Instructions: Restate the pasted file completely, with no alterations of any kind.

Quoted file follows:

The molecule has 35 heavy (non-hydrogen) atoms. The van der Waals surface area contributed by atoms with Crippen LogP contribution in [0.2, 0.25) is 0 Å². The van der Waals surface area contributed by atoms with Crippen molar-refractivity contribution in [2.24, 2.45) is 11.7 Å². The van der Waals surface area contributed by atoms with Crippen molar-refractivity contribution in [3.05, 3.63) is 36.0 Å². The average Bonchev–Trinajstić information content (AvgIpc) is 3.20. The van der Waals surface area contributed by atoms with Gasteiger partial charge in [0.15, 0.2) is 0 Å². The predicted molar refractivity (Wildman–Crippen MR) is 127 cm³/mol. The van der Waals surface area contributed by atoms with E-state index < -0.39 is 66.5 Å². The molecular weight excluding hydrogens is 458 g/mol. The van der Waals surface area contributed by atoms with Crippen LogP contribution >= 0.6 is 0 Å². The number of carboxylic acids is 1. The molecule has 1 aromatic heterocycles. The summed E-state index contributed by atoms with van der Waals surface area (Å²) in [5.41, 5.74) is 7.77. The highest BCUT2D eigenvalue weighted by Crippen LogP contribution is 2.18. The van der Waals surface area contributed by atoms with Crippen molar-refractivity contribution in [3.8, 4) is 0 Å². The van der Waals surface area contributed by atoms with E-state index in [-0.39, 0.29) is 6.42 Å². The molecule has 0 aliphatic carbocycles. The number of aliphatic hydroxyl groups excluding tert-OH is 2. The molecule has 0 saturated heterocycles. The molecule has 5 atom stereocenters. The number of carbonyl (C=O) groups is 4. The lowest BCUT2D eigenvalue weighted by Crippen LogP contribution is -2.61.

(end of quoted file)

The molecule has 35 heavy (non-hydrogen) atoms. The van der Waals surface area contributed by atoms with Crippen LogP contribution in [0.2, 0.25) is 0 Å². The van der Waals surface area contributed by atoms with Crippen molar-refractivity contribution in [2.24, 2.45) is 11.7 Å². The van der Waals surface area contributed by atoms with Crippen molar-refractivity contribution in [3.05, 3.63) is 36.0 Å². The average Bonchev–Trinajstić information content (AvgIpc) is 3.20. The van der Waals surface area contributed by atoms with Gasteiger partial charge in [0.15, 0.2) is 0 Å². The predicted molar refractivity (Wildman–Crippen MR) is 127 cm³/mol. The van der Waals surface area contributed by atoms with E-state index < -0.39 is 66.5 Å². The molecular weight excluding hydrogens is 458 g/mol. The van der Waals surface area contributed by atoms with Crippen LogP contribution >= 0.6 is 0 Å². The number of carboxylic acids is 1. The molecule has 1 aromatic heterocycles. The summed E-state index contributed by atoms with van der Waals surface area (Å²) in [5.41, 5.74) is 7.77. The highest BCUT2D eigenvalue weighted by Crippen LogP contribution is 2.18. The van der Waals surface area contributed by atoms with Crippen molar-refractivity contribution in [3.8, 4) is 0 Å². The van der Waals surface area contributed by atoms with E-state index in [-0.39, 0.29) is 6.42 Å². The molecule has 0 aliphatic carbocycles. The number of aliphatic hydroxyl groups excluding tert-OH is 2. The molecule has 0 saturated heterocycles. The molecule has 5 atom stereocenters. The number of carbonyl (C=O) groups is 4. The lowest BCUT2D eigenvalue weighted by Crippen LogP contribution is -2.61.